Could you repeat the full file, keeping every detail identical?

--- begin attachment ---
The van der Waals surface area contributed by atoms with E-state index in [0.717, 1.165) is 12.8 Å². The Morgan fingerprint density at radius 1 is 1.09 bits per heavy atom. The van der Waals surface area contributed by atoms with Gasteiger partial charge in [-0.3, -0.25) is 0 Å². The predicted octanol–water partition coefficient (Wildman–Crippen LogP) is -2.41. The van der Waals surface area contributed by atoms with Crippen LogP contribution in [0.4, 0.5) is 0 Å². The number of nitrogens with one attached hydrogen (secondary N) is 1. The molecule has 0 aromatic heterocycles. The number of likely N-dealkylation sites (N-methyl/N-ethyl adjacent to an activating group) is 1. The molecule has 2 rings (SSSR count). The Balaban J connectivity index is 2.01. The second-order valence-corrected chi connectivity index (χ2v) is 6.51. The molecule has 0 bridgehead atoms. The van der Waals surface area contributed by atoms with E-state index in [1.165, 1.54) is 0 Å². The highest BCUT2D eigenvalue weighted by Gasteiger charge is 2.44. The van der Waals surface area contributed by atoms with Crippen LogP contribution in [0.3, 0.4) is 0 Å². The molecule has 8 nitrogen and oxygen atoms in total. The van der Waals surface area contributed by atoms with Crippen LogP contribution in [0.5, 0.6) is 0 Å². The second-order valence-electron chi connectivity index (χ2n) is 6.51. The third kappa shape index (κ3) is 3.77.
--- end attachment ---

The van der Waals surface area contributed by atoms with E-state index in [0.717, 1.165) is 12.8 Å². The Morgan fingerprint density at radius 1 is 1.09 bits per heavy atom. The van der Waals surface area contributed by atoms with Gasteiger partial charge in [-0.3, -0.25) is 0 Å². The predicted octanol–water partition coefficient (Wildman–Crippen LogP) is -2.41. The van der Waals surface area contributed by atoms with Crippen LogP contribution in [0.4, 0.5) is 0 Å². The number of nitrogens with one attached hydrogen (secondary N) is 1. The molecule has 0 aromatic heterocycles. The number of likely N-dealkylation sites (N-methyl/N-ethyl adjacent to an activating group) is 1. The molecule has 2 rings (SSSR count). The Balaban J connectivity index is 2.01. The second-order valence-corrected chi connectivity index (χ2v) is 6.51. The molecule has 0 bridgehead atoms. The van der Waals surface area contributed by atoms with E-state index in [1.165, 1.54) is 0 Å². The highest BCUT2D eigenvalue weighted by Gasteiger charge is 2.44. The van der Waals surface area contributed by atoms with Crippen LogP contribution in [0.3, 0.4) is 0 Å². The molecule has 8 nitrogen and oxygen atoms in total. The van der Waals surface area contributed by atoms with Crippen LogP contribution in [0.5, 0.6) is 0 Å². The second-order valence-electron chi connectivity index (χ2n) is 6.51. The third kappa shape index (κ3) is 3.77.